Metropolitan Community College, Fort Omaha Campus
Fort Omaha is perhaps most famous as the site where Ponca chief Standing Bear was imprisoned and stood trial in a landmark 1879 civil rights case that first established Native Americans as persons under the law. The residence of the fort’s then-commander, General George C. Crook, a Civil War and Indian Conflicts hero, is preserved on campus as a museum called the Crook House. Fort Omaha’s designation as a National Register District helps ensure its preservation.
The surrounding area is filled with history, too — from the Mormon camp grounds and cemetery to the birthplace of Malcolm X.
McDowell appreciates this rich past. “Fort Omaha is a jewel. The history of this fort is so breathtaking and wonderful. It has such beauty,” she said. She can’t help but be steeped in it as she resides in one of the Victorian homes on campus, a former officers quarters that is reputedly haunted. “I love that house,” she said. But she’s more interested in making new history, a process begun as soon as the Kansas native assumed Metro’s presidency. In her brief tenure she’s moved forward the school’s facilities and programs, including: expansion of its noted Institute of Culinary Arts; acquisition/renovation of old buildings and construction of new ones; development of the college’s first dorms; and creation of a theater arts degree.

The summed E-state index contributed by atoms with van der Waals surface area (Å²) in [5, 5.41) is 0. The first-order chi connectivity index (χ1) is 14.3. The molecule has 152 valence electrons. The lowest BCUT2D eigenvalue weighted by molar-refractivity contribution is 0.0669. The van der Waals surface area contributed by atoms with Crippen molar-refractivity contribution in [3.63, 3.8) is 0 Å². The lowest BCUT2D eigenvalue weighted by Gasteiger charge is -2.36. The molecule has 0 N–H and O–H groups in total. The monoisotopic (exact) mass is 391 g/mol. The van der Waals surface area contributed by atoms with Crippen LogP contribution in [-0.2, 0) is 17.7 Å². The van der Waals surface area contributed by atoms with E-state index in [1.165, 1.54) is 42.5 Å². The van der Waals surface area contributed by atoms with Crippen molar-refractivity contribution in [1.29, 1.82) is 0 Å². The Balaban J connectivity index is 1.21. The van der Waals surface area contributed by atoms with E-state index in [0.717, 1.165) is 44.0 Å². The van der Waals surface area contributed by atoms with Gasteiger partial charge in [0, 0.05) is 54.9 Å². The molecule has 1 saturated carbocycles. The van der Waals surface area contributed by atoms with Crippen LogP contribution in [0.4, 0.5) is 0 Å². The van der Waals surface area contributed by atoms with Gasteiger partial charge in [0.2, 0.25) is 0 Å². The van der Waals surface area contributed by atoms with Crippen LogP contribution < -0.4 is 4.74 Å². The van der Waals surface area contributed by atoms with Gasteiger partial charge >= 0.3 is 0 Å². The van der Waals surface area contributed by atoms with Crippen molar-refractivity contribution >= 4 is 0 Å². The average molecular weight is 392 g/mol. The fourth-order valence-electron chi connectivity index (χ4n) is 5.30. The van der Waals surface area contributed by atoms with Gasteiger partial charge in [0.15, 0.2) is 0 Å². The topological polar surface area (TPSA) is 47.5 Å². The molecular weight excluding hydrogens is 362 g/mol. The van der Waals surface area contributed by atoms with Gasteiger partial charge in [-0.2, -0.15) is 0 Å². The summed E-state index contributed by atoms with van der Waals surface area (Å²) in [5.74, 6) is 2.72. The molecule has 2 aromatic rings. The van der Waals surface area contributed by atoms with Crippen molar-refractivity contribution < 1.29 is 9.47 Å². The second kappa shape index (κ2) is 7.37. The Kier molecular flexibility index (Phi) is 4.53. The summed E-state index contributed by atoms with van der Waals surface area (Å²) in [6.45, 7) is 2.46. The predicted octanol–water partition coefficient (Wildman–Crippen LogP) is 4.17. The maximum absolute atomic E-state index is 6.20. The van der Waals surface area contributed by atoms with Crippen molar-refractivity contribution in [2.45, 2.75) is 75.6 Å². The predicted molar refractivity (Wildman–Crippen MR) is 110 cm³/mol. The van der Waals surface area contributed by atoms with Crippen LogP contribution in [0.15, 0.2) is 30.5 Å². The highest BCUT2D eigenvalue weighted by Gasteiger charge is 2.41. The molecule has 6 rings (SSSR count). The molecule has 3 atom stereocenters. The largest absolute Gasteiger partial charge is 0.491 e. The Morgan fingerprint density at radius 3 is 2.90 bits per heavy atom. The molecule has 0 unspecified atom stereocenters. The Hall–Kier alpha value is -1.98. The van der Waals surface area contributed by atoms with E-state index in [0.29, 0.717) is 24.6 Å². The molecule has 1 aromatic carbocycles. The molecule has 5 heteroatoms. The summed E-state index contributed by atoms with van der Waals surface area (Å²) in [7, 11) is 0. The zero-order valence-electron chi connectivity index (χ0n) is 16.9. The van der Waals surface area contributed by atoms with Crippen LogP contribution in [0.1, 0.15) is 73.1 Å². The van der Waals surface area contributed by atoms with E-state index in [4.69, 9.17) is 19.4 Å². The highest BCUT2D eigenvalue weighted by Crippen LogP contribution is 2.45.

Closest to her heart is her and her team’s organization-presentation of the annual Great Plains Theatre Conference (GPTC), now in its second year. The conference is modeled after similar events she was associated with in Independence, Kan. and Valdez, Alaska, where she previously headed up community colleges.
The changes at Metro coincide with a sharp increase in school enrollment, up 10 percent (in terms of head count) since her arrival. Its enrollment is now second only to the University of Nebraska-Lincoln among state higher ed schools. Metro has three Neb. campuses, four learning centers and 100-plus off-site locations.
From a second-story verandah her office opens onto, she can see the fort’s old parade ground spread out across a wide field that gently sweeps upward at its edges. During the theater conference a giant tent erected on the great lawn is home to programs/activities. Atop a hill on the west side set a row of tall Victorian dwellings, some converted to dorms, others used as guest houses for visiting artists and one serving as McDowell’s personal residence. “They’re like grand Victorian ladies,” she said. “All of them have been redone. They’re beautiful.”